While partly influenced by the Arts and Crafts movement, the desire for harmony with the natural world was as much a matter of practicality as it was idealism. The early Great Camps were built without the benefit of excavators and backhoes, so buildings were often irregularly shaped to fit into uneven, heavily forested terrain.
Because bringing in exotic building material was all but impossible, builders relied on local material, particularly stone and wood. Local granite made effective damp-resistant foundations and worked well for the massive chimneys, built high for fire protection, that added to the buildings’ primitive character. The grand stone fireplace and chimney are one of the signature features of the Adirondack style.
Granite, fieldstone, and quartzite were used in columns, facades, and paving. Stone was built up around the ground floor to protect it from the area’s heavy snowfalls and driving rain. Balsam fir was serviceable for walls, and the large timbers used to support roofs under heavy snow, while light yet strong red spruce made excellent roof boards. For flooring, doors, and other details, yellow birch and red maple were often preferred.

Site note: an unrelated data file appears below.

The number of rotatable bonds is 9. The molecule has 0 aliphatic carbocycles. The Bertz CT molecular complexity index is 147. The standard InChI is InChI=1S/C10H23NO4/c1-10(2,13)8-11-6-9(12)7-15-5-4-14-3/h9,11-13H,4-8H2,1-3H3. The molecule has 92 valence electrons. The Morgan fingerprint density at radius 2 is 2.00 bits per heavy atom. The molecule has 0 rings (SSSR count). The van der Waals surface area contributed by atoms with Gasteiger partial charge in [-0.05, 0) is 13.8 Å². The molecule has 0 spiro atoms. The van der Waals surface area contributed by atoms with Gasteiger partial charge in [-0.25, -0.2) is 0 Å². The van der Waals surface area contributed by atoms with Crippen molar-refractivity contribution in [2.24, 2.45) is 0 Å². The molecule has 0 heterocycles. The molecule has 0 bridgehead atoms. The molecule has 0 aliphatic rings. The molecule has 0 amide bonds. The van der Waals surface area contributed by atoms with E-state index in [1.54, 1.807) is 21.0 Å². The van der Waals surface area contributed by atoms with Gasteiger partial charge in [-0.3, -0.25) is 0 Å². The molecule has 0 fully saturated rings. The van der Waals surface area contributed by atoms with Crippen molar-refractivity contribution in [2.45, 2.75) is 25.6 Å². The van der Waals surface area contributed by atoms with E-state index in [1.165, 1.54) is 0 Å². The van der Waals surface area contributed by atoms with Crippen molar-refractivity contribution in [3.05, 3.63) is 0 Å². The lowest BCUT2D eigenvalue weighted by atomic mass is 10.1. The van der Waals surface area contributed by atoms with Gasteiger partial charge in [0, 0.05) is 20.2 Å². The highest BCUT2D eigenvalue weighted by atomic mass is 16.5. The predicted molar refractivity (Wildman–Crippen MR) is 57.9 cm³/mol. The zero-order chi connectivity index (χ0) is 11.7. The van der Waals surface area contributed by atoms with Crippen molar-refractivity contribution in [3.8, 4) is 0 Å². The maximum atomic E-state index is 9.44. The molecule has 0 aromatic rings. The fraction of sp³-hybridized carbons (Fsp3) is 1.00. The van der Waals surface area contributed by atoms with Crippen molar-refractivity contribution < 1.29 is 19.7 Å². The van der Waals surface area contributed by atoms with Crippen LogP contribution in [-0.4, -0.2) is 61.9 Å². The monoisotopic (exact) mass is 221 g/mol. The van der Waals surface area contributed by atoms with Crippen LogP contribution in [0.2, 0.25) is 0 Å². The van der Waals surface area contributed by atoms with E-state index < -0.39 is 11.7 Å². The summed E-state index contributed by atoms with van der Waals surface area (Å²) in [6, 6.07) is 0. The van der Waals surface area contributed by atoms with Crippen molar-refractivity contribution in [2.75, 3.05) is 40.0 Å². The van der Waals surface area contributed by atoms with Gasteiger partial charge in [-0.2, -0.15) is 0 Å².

Without sawmills nearby to process the logs, builders settled for whole or half logs in manageable sizes, but working with these took skill. Few metal fasteners were available, so construction depended on local builders’ expertise in traditional joinery using corner notching techniques. Flawless joinery was essential for weatherproofing. While it might look primitive, an Adirondack-style building should still demonstrate serious attention to craftsmanship.
Beyond this, you’ll notice many conspicuously rustic features, such as unpeeled cedar logs, intricate twig work decorating railings and gables, and gable trim that ranges from simple to elaborate. Following the Arts and Crafts philosophy, the Adirondack style rejects the mass produced in favor of elements with an individual craftsman’s touch, so handcrafted details are prevalent. Because the exterior is meant to blend in, the colors of these buildings come from the natural earth tones of the materials used.
Examples of the Adirondack architectural style abound in forested areas around the country. These lodges and cabins offer a rich source of inspiration if you’re planning your own Adirondack-style project, but the very nature of the style leaves it open for interpretation. Incorporating a few classic elements and following the guiding principle of harmonizing the rustic with the luxurious can give you the quintessential Adirondack look.